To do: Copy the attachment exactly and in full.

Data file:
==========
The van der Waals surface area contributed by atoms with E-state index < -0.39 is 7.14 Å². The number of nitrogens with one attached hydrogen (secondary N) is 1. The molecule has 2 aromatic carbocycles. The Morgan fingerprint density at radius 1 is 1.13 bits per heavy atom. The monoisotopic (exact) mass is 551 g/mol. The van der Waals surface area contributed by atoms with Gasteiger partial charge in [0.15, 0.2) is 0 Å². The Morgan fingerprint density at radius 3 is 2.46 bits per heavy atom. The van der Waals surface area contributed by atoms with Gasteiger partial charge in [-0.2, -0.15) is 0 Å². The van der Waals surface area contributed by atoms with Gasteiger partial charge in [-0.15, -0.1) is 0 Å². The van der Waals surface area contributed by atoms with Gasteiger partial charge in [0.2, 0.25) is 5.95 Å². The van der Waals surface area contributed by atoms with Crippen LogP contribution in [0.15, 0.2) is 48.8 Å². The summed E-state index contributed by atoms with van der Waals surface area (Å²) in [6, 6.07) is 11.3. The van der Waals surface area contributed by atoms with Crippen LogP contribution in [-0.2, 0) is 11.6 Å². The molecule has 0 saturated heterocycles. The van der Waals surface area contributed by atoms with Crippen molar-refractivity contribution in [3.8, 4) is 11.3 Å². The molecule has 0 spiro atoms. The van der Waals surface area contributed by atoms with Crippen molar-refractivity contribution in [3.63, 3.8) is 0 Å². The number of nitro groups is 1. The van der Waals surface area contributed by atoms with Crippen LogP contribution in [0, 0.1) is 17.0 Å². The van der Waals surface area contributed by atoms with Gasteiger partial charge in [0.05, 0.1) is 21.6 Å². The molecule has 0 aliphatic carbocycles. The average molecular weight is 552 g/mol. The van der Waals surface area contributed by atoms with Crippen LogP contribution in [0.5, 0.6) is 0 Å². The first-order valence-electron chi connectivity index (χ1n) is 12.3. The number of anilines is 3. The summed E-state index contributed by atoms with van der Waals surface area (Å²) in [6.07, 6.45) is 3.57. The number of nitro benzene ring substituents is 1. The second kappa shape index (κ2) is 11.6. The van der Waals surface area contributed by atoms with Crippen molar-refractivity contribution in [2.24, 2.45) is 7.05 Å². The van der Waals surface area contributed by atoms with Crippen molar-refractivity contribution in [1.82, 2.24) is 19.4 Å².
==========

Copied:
The van der Waals surface area contributed by atoms with E-state index < -0.39 is 7.14 Å². The number of nitrogens with one attached hydrogen (secondary N) is 1. The molecule has 2 aromatic carbocycles. The Morgan fingerprint density at radius 1 is 1.13 bits per heavy atom. The monoisotopic (exact) mass is 551 g/mol. The van der Waals surface area contributed by atoms with Gasteiger partial charge in [0.15, 0.2) is 0 Å². The Morgan fingerprint density at radius 3 is 2.46 bits per heavy atom. The van der Waals surface area contributed by atoms with Gasteiger partial charge in [-0.2, -0.15) is 0 Å². The van der Waals surface area contributed by atoms with Gasteiger partial charge in [-0.15, -0.1) is 0 Å². The van der Waals surface area contributed by atoms with Gasteiger partial charge in [0.2, 0.25) is 5.95 Å². The van der Waals surface area contributed by atoms with Crippen LogP contribution in [0.15, 0.2) is 48.8 Å². The summed E-state index contributed by atoms with van der Waals surface area (Å²) in [6, 6.07) is 11.3. The van der Waals surface area contributed by atoms with Crippen LogP contribution in [-0.2, 0) is 11.6 Å². The molecule has 0 saturated heterocycles. The van der Waals surface area contributed by atoms with Crippen molar-refractivity contribution in [3.8, 4) is 11.3 Å². The molecule has 0 spiro atoms. The van der Waals surface area contributed by atoms with Crippen molar-refractivity contribution in [3.63, 3.8) is 0 Å². The number of nitro groups is 1. The van der Waals surface area contributed by atoms with Crippen LogP contribution in [0, 0.1) is 17.0 Å². The van der Waals surface area contributed by atoms with Gasteiger partial charge in [0.05, 0.1) is 21.6 Å². The molecule has 0 aliphatic carbocycles. The average molecular weight is 552 g/mol. The van der Waals surface area contributed by atoms with Crippen LogP contribution in [0.5, 0.6) is 0 Å². The first-order valence-electron chi connectivity index (χ1n) is 12.3. The number of anilines is 3. The summed E-state index contributed by atoms with van der Waals surface area (Å²) in [6.07, 6.45) is 3.57. The number of nitro benzene ring substituents is 1. The second kappa shape index (κ2) is 11.6. The van der Waals surface area contributed by atoms with Crippen molar-refractivity contribution in [2.24, 2.45) is 7.05 Å². The van der Waals surface area contributed by atoms with Crippen molar-refractivity contribution in [1.82, 2.24) is 19.4 Å².